Cannabis Sales in Washington Up in 2020 Photo by Shelby Ireland on Unsplash
February 9, 2021

Washington State University’s (WSU) IMPACT Center recently published a report, “2020 Contributions of the Washington Cannabis Sector.” While the study is concerned primarily with the overall impact of the state’s legal cannabis market on its economy as a whole, it contains some data that provides an idea of demand and sales in Washington’s licensed industry in 2020.

Some key findings of the study include:

  • Retail cannabis sales grew by 21% between 2019 and 2020.
    • State tax revenues from direct cannabis retail sales were $468.8 million in 2020, which equates to over $1.26 billion in gross revenues generated by retailers last year, up from about $1.05 billion in 2019.
  • Revenues from Washington’s excise tax on retailers are expected to reach $538.8 million in 2021, indicating sales of over $1.45 billion projected this year. If achieved, this revenue figure would represent a 15% year-over-year increase from 2020.
  • Washington’s market since 2017 has seen lower growth rates in retail cannabis sales relative to those of both Colorado and Oregon.

The study also contemplates the potential impact on sales made by licensed retailers if Washington legislators pass a measure to legalize home cannabis cultivation this year. Previous efforts to legalize home growing in Washington have not been successful.

A proposed measure that would have a much more substantive impact on the state’s legal market is House Bill 1260. The bill would establish a “craft cannabis producer / processor license” available to currently licensed producers and new social equity applicants. HB 1260 would also allow such licensees to retail their production directly to consumers on-site, similar to tasting rooms at wineries.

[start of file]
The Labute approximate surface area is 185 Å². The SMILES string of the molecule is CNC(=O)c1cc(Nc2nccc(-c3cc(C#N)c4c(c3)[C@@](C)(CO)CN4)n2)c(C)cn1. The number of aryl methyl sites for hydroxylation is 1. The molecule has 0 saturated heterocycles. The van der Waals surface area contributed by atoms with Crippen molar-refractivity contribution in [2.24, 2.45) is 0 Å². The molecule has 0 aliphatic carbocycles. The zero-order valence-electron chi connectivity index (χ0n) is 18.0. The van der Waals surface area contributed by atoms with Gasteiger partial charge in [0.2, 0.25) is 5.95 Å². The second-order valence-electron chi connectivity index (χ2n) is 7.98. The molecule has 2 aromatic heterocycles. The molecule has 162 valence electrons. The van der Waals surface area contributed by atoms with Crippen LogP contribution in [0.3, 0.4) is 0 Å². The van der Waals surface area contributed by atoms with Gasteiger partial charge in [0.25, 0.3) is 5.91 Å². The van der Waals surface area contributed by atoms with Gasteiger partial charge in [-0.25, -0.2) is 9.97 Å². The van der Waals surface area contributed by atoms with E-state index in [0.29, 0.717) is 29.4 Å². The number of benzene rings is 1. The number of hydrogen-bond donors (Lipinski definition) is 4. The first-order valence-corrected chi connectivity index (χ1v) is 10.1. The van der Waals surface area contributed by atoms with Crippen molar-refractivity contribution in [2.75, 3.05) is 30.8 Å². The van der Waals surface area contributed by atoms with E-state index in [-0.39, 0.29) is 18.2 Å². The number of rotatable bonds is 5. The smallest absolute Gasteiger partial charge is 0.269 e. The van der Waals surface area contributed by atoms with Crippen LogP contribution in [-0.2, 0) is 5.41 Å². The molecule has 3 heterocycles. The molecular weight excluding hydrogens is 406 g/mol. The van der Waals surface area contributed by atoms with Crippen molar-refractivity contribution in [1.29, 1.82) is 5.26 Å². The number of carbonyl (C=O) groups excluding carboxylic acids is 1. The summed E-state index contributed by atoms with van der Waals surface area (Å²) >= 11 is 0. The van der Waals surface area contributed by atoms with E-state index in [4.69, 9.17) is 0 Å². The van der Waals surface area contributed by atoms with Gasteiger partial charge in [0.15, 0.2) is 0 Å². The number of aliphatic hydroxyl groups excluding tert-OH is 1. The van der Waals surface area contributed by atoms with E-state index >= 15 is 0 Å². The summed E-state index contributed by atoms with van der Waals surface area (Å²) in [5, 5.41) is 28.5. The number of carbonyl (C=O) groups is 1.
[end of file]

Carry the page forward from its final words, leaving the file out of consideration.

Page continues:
The intent of the bill is to allow smaller producers a path to expand their operations and generate additional revenue. We have previously covered complaints, particularly from Tier 1 producers in Washington, that the 2,000 square foot canopy limit for such a license prevents their businesses from being viable in the market. The state Liquor and Cannabis Board has been fielding feedback from market participants for more than the past year on ways that smaller producers can become more competitive, and HB 1260 appears to be an effort to address many of the comments and proposals put forward by licensed businesses and industry groups. A similar measure was introduced in the 2020 legislative session but failed to pass into law.